And it's all because your grandparents were exposed to DDT.
Obesity stems primarily from the overconsumption of food paired with insufficient exercise. But this elementary formula cannot explain how quickly the obesity epidemic has spread globally in the past several decades nor why more than one third of adults in the U.S. are now obese. Many researchers believe that a more complex mix of environmental exposures, lifestyle, genetics and the microbiome's makeup help explain that phenomenon. And a growing body of work suggests that exposure to certain chemicals--found in nature as well as industry--may play an essential role by driving the body to produce and store surplus fat in its tissues. Evidence of that cause-and-effect relationship in humans is still limited, but in laboratory animals and in petri dishes data linking the chemicals to problematic weight gain are mounting. Moreover, the effects in animals appear to be passed on not just to immediate offspring but also grandchildren and great-grandchildren--potentially [emphasis mine] accounting for some multigenerational obesity.
Scientists already know that humans are exposed to a potent soup of chemicals even before birth. Some of those chemicals, known as endocrine disruptors, may shut off, turn on or modify signals that hormones produced by the body would otherwise carry. That disruption appears to short-circuit regulation of energy levels and how the body reacts to stress, sometimes with disastrous consequences. Hundreds of contaminants typically found in consumer products, including dozens of flame retardants, numerous pesticides and endocrine disrupting bisphenol A, have been detected in the umbilical cord blood of newborn babies--which means that "to a disturbing extent, babies are born 'pre-polluted,'" according to the President's Cancer Panel.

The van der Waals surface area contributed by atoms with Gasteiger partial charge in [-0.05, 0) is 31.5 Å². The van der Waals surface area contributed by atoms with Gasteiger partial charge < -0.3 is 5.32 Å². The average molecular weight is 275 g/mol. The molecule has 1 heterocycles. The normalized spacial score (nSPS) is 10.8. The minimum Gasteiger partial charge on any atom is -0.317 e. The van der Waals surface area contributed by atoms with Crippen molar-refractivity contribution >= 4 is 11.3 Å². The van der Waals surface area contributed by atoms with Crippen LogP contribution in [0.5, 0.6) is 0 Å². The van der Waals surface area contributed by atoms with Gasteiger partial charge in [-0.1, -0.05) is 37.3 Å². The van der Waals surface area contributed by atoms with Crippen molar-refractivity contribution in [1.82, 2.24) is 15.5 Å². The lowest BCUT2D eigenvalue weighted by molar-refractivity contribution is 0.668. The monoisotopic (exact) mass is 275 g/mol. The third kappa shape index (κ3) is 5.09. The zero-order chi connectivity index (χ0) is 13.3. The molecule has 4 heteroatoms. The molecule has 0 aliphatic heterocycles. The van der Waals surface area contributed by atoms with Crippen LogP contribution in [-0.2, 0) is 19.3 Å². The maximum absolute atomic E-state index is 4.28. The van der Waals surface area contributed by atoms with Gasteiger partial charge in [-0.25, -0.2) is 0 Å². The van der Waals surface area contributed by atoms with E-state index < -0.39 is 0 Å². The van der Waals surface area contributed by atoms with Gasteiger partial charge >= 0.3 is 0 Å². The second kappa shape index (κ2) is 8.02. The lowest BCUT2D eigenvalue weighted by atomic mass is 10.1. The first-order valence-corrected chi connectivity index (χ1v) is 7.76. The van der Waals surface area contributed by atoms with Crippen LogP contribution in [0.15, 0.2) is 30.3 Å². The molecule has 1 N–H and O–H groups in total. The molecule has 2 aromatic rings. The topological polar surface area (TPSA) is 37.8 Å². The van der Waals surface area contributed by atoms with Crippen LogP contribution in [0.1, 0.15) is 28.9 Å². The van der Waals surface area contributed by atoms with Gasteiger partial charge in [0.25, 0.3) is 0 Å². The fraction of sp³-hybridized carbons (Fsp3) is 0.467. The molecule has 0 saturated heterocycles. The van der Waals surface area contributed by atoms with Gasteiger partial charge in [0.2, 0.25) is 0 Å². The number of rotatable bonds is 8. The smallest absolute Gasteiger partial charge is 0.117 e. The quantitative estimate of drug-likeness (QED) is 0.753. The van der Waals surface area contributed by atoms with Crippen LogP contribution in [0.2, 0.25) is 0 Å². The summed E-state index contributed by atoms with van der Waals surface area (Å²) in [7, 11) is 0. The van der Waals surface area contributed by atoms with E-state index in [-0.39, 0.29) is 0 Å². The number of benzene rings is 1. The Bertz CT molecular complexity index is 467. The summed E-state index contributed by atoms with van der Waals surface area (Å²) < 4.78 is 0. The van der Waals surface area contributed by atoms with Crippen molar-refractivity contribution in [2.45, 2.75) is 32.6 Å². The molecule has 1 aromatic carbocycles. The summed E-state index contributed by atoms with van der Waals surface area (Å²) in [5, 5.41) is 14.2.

The presence of these chemicals in the womb, in itself, does not mean they will cause any harm. Animal research, however, suggests that many of these substances may cause serious, long-term consequences. For example, tributyltin, an endocrine disruptor found in water pipes and used in plastics, increases fat mass, reprograms stem cells and produces more fat cells in mice across multiple generations, according to a study published in 2013. Meanwhile, when pregnant rats were exposed to pollutants including common plastics, agricultural chemicals and jet fuel, their great-grandchildren were more likely to be obese or have other disorders, according to research from Washington State University biologist Michael Skinner. As Skinner noted in the August Scientific American, "Some part of the increases in obesity, diabetes and other fast-rising diseases among baby boomers and more recent generations might have originated with their parents' and grandparents' exposure to pollutants such as DDT and dioxin." Some of this trend may be due to alterations that occur in sex cell DNA that are then passed on through affected sperm but more studies need to firm up that relationship.
Researchers need to discover some endocrine un-disruptors so that we can turn on the de-activated gene expressions and pass that on to our offspring.
That would be a fantastic idea...I wonder if there's a way to introduce heavy metals removal from our bodies, as well.